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FCW : September 30, 2015
dangerous attacks rather than try- ing to decide which of the seemingly endless alerts to pursue today. The cybersecurity industry has made great strides in those areas in the past few years, and the gov- ernment should be using the most advanced tools for prevention and detection that take advantage of threat intelligence from users all over the world. 2. Fully establish and monitor trust. Even with the most advanced prevention tools, the government needs to assume that sophisticated adversaries will gain access. So alter- native approaches are needed — par- ticularly ones that rely on creating more trust in online interactions. The root of all trust is verified identity, and in the online world, multifactor authentication methods are the key to doing that. A plethora of newly available technologies enable multifactor authentication for both internal (government) and external users. And some of the solutions can integrate with antiquated systems. However, the government needs to step back and rethink how it rapidly implements ubiquitous use of multi- factor identity authentication. Even though the root of trust is identity, there is more to the equa- tion. In the physical world, I trust other people because I have high con- fidence they will act in a manner that I expect. Some of the most damaging data breaches have come from indi- viduals who were properly authenti- cated and authorized to use systems and access data, but their behavior was not in keeping with what was expected. This is commonly called the insider threat problem. There are new technologies and capabilities today that can bring in other contexts to assess someone’s trustworthiness on a regular basis, such as audit logs or behavioral analy- sis systems. Those additional factors, beyond those used to assess authen- ticity, are essential to fully establishing and monitoring trust. 3. Focus on protecting the most sensitive information. The govern- ment needs to target additional pro- tection of an agency’s most sensitive information, whether it is in the form of datasets or documents. Tools and products exist that enable agencies to protect information independent of the likely insecure environment in which they operate. Agencies should focus on their most valuable information. I recognize that there are limitations because of the antiquated systems in which some of that information resides, but by focus- ing efforts on the most sensitive infor- mation, the government could ensure that only trusted parties would have access to an agency’s most sensitive information. That would go a long way toward thwarting additional major and damaging data breaches. It is difficult to implement state-of- the-art IT cybersecurity solutions if you have no way to rapidly evaluate them and then purchase or license them. The Continuous Diagnostics and Mitigation (CDM) program and Einstein could potentially serve as governmentwide vehicles for that process, but it has taken significant time to put them in place. I recommend an approach that enables individual agencies to rap- idly bring in solutions and try them in a test-bed environment. After thorough testing and based on what works best, agencies should be able to roll security solutions into produc- tion. That approach would ideally encompass traditional cybersecurity vendors and new vendors that have little or no government experience. They are an incredible source of technical innovation. The government is not getting the best solutions through the existing acquisition process. Therefore, I rec- ommend that the Office of Federal Procurement Policy work with the General Services Administration and the Department of Homeland Secu- rity to put a more streamlined CDM program in place — one that would enable rapid addition of new capabili- ties as they become available in the commercial market. The data breaches at the Office of Personnel Management are terrible for the government and for the millions of us who could be negatively affected in the future. Viewed through the right lens, however, the episode could be the impetus for much-needed and sus- tained change. And given the need to implement the Federal IT Acquisition Reform Act, the current administra- tion has a golden opportunity to set the correct foundation for success. It is critical to make enough progress in the next 18 months to ensure that leadership commitment to FITARA, FISMA modernization and other need- ed changes in IT security are sustained into the next administration and Congress. n 32 September 30, 2015 FCW.COM CIOPerspective When I look at the current cross-agency priority goals for cybersecurity, I believe the government is still trailing behind current IT security best practices. 0930fcw_031-032.indd 32 9/8/15 1:36 PM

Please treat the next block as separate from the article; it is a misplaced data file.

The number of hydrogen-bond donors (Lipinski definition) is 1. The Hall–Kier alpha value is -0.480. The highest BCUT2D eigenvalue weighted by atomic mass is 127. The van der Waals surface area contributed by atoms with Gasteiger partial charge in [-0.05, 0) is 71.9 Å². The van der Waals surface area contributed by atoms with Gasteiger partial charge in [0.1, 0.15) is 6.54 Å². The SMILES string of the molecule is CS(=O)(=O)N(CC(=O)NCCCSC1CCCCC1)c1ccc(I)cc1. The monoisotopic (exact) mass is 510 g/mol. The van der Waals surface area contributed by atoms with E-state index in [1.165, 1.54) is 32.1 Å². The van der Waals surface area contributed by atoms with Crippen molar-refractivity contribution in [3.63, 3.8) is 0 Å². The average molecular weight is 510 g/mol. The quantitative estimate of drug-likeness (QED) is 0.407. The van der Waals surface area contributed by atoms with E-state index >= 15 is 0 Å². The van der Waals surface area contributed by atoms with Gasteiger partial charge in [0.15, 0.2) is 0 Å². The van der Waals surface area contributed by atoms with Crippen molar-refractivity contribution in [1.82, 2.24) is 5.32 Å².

September 15, 2015